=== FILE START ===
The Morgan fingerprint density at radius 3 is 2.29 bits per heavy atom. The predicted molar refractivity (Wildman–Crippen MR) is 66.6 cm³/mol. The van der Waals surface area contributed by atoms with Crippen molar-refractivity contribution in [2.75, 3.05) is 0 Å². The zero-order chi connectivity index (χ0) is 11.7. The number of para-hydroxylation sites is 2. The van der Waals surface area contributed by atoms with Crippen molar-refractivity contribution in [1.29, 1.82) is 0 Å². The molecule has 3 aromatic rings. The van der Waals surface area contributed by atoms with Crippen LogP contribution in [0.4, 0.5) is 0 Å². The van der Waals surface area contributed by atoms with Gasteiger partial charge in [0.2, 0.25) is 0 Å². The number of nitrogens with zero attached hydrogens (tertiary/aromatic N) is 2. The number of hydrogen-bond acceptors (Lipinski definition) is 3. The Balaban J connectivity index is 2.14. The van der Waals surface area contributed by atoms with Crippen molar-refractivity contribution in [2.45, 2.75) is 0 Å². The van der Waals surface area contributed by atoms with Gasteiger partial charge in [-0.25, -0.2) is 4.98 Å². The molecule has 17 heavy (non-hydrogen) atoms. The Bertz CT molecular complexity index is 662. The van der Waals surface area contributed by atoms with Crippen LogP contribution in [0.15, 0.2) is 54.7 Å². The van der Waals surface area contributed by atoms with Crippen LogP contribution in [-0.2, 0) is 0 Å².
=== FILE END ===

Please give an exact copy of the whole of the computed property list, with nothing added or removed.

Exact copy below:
The Morgan fingerprint density at radius 3 is 2.29 bits per heavy atom. The predicted molar refractivity (Wildman–Crippen MR) is 66.6 cm³/mol. The van der Waals surface area contributed by atoms with Crippen molar-refractivity contribution in [2.75, 3.05) is 0 Å². The zero-order chi connectivity index (χ0) is 11.7. The number of para-hydroxylation sites is 2. The van der Waals surface area contributed by atoms with Crippen molar-refractivity contribution in [1.29, 1.82) is 0 Å². The molecule has 3 aromatic rings. The van der Waals surface area contributed by atoms with Crippen LogP contribution in [0.4, 0.5) is 0 Å². The van der Waals surface area contributed by atoms with Gasteiger partial charge in [0.2, 0.25) is 0 Å². The number of nitrogens with zero attached hydrogens (tertiary/aromatic N) is 2. The number of hydrogen-bond acceptors (Lipinski definition) is 3. The Balaban J connectivity index is 2.14. The van der Waals surface area contributed by atoms with Crippen molar-refractivity contribution in [2.45, 2.75) is 0 Å². The van der Waals surface area contributed by atoms with Gasteiger partial charge in [-0.25, -0.2) is 4.98 Å². The molecule has 17 heavy (non-hydrogen) atoms. The Bertz CT molecular complexity index is 662. The van der Waals surface area contributed by atoms with Crippen LogP contribution in [0.15, 0.2) is 54.7 Å². The van der Waals surface area contributed by atoms with Crippen LogP contribution in [-0.2, 0) is 0 Å².